This is a fascinating look at an election that would put Wilson in the White House while Europe was on the brink of war. James Chace does a good job of describing personalities and how their idiosyncrasies influenc
While four individuals are named in the title, the book provides information on several others who had an effect on American history. The 1912 election is what the front two thirds of the book builds up to. A lot of information on other, earlier events, is used to work up to the election. A small section covers the election itself and the last two chapters are on the aftermath. Many programs on the progressive platform were adopted by the major parties. Though only a few Progressive Party candid ...more
This was an easy read for those interested in storytelling that feels partly like biography and partly like textbook. The biggest character in the telling of the 1912 election was Theodore Roosevelt, although there was plenty of story for Democrat Woodrow Wilson, Republican William Howard Taft and Socialist Eugene Debs.

I would recommend this read specifically for those with an above average interest in the way that presidents are elected, or those interested generally in comparing the wide-open
Excellent book that shows how our system of government can be radical, cynical and dirty all in one election cycle. Taft and Debs never get enough credit as movers and shakers in the American political process, so it is worth a read just to see how adding strangers to the election mix makes for American politics (here, of course, the strangers are Wilson, the President of Princeton and Debs, the union organizer politic). The book is meticulously researched, and even more importantly pleasurable ...more
Back in 1912 there were progressive Republicans, that is, Teddy Roosevelt. They were more progressive than the Democrats who were still beholden to the reactionary southern states. Woodrow Wilson was very conservative when he started his campaign, but he didn't arouse much interest until he switched to a progressive stance, much to the dismay of much of the Democratic machine.

I learned more about the 1912 campaign than I really wanted to know, but it was interesting to see how the the battles be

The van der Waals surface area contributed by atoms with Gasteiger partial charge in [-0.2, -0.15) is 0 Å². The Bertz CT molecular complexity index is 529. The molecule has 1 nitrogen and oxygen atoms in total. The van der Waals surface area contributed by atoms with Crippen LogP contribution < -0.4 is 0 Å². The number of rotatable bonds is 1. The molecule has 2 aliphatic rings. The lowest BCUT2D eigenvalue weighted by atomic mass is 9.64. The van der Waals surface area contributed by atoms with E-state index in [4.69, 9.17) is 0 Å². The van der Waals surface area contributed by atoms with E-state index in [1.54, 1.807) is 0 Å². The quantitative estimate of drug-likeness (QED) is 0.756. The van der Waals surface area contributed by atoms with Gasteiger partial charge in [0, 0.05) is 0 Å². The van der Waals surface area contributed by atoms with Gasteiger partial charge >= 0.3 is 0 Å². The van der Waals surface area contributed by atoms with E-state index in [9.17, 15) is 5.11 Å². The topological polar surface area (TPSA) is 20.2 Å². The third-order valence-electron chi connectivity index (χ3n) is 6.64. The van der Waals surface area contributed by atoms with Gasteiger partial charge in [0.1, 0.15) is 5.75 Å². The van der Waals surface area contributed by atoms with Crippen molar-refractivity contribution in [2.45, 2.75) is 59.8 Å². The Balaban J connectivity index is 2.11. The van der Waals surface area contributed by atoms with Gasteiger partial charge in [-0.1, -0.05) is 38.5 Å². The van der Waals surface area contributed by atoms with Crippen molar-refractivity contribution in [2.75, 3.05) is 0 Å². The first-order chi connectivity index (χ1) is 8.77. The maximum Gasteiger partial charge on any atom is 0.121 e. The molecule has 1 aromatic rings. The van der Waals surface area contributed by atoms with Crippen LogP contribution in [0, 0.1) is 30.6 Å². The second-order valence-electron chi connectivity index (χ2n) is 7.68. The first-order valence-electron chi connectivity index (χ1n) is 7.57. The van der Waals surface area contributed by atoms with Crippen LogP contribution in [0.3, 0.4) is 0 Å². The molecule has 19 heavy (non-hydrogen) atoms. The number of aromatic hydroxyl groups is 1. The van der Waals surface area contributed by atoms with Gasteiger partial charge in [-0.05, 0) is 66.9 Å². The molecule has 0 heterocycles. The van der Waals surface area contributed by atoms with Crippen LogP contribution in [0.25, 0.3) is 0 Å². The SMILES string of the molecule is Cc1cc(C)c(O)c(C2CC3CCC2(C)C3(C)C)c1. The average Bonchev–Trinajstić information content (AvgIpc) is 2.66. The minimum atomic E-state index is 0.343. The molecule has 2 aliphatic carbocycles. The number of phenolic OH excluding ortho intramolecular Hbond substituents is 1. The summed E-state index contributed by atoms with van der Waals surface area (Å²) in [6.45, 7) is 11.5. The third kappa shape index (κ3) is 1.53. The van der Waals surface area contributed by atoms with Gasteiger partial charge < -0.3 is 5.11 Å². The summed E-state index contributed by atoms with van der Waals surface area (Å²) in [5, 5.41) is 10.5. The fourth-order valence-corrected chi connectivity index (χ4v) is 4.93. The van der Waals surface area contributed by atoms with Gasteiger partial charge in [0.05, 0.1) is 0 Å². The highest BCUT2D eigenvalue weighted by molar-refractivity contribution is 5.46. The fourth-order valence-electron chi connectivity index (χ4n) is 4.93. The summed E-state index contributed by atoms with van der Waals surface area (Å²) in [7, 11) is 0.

What a nice choice that voters in 1912 had to choose from various flavors of Progressive from conservative (Taft, Wilson) to moderate (Teddy Roosevelt) to radical (Debs). Whereas the stolen election of 1876 was when Republicans sold out their stance on civil rights for freedmen, the election of 1912 was the last stand for the progressive wing of the Republican party. From then on, Republicanism became synonymous with conservatism. This book covers this interesting election with the many issues t ...more
This was a decent book, nowhere nearly as interesting as the 1920 The Year of Six Presidents. The author presents a standard version of the 1912 election and the emergence of the Bull Moose Party. While he does a decent job recounting facts, he does very little if anything to show why the election was so pivotal. The most noteworthy aspect was the depiction of Taft not wanting to be president. Additionally, like many books, this text shows Woodrow Wilson as a very curmudgeonly and hateful indivi ...more
And you thought the upcoming presidential election would have one of the most interesting casts of characters? Try 1912, when the contestants included Woodrow Wilson, who is really rather unlikeable despite his noble principles and his eventual victory; William Howard Taft, the incumbent; Teddy Roosevelt, trying a comeback in a third party; and Eugene Debs, a socialist campaigning from prison. This was the last book by this fine historian, and is a strong depiction of the turmoil of early 20th-c ...more
Mark Sinnott
This was a very informational book on the election of 1912. It helped that I had just read the final book of the Edmund Morris Roosevelt series which dealt with many of the same subjects. The Chace book was much more concise and historical (being a much shorter book), but gave the point of view of all four of the candidates rather than just Roosevelt's. This book was a substitute for a Taft biography since I could not find a highly rated one in the Nook library.
An interesting account of the four men who contended for the presidency in 1912 and the forces that brought each to the fore. The author contends that the presidential activism of Roosevelt's New Nationalism and Wilson's New Freedom, along with the moderate socialism of Debs, sowed the seeds that allowed FDR to respond to the Depression and WWII as he did and, consequently, contributed significantly to America's course in the 20th century.
The four figures involved in the election of 1912 are followed in this book. It also looks at the Republican Party’s split that occurred between the Progressives and the Conservatives, and the future repercussions that had. Each individual is looked at as well, from the political views of Eugene Debs, to the relationship between Taft and Roosevelt. A very good look at an important political era. ...more